A funny thing happened last week. Well…not funny, so much as slightly unexpected.
See, Nintendo launched a little console named the Switch. This console lacks 4K capabilities, multimedia functionality, and many technical niceties that we’ve come associate with modern and future video game devices.
Despite all this, the Switch is sold out nearly everywhere you look. Now, while this could normally be attributed to some of Nintendo’s supposed limited supply promotional methods – which we previously discussed here – this time, there are real figures available to support the Switch’s success. In fact, Nintendo of America is reporting that the Switch is the fastest selling Nintendo console in American history.
Time will tell if the Switch maintains its current success, but isn’t it remarkable that an underpowered console plagued with hardware issues and short on games to play is off to such an incredible start?
It is and it isn’t. See, for as many things as the Switch has going against it, it also so happens to have The Legend of Zelda: Breath of the Wild in its favor.
Breath of the Wild is not only being hailed by some as the likely unbeatable game of the year for 2017, but many are going so far as to call it one of the greatest games ever made. While it’s a little too early to start making such claims, the point remains that Breath of the Wild is a game that has captured the imagination of gamers everywhere.
What’s really remarkable about the game’s success in terms of the success of the Nintendo Switch is that Breath of the Wild is not a Nintendo Switch exclusive experience. The 13.56 million people that supposedly own a Wii U can play it without having to buy a new system.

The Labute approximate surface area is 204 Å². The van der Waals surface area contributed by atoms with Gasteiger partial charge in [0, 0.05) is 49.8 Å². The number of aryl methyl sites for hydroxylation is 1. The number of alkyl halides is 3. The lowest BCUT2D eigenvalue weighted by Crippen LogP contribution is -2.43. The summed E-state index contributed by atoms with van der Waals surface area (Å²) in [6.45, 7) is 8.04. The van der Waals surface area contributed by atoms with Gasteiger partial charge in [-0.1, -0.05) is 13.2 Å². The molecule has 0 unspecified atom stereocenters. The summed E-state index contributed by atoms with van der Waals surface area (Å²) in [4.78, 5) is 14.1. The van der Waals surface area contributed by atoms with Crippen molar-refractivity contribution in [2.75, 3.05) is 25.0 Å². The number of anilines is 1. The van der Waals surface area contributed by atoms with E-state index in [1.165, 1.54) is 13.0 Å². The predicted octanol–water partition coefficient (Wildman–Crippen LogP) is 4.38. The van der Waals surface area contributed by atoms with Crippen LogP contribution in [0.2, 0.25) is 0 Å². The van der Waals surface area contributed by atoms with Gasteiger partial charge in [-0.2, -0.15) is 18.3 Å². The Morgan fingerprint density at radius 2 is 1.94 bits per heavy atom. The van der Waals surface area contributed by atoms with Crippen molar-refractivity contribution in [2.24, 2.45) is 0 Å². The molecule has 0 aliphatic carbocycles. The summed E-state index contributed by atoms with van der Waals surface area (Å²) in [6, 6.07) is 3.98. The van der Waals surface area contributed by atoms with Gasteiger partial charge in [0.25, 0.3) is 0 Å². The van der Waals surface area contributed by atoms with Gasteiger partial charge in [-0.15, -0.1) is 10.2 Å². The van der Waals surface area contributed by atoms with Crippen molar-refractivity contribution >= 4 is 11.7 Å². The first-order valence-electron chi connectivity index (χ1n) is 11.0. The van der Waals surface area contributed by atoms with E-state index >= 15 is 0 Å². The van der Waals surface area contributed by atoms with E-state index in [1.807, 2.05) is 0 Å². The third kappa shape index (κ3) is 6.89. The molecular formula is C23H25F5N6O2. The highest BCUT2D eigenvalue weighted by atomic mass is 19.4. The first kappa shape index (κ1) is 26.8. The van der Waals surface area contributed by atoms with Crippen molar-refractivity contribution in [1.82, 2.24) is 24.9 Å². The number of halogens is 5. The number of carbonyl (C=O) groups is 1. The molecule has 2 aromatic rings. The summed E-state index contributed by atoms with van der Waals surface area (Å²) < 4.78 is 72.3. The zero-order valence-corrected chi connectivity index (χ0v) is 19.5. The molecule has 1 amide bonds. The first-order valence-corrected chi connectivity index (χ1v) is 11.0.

Yet, Nintendo has wisely decided to tie Breath of the Wild and the Switch together. They even launched on the same date. In doing so, they sent a simple – if potentially inaccurate – message to gamers everywhere:
“The Nintendo Switch is a console designed to provide experiences like The Legend of Zelda: Breath of the Wild.”
This message doesn’t rely on terms like 4K, HDR, upscale, or 60 FPS. It’s a simple statement that uses little more than the experience of a truly great game to justify you giving Nintendo $300 of your hard-earned money.
It’s a statement that makes it clear that nothing sells video game consoles quite like video games.
Now granted, Nintendo’s market is a little different than Microsoft or Sony’s. Still, there’s something to be said for the fickle nature of hardware purist who are always unconvinced that current technology will be as good as it gets for very long. Comparatively, gamers know that a truly great game is timeless.
Funny enough, it seems that gamers will put up with a less powerful, slightly problematic piece of hardware so long as it offers them irreplaceable experiences that they’ll remember years after the technology fueling the game has been labeled outdated.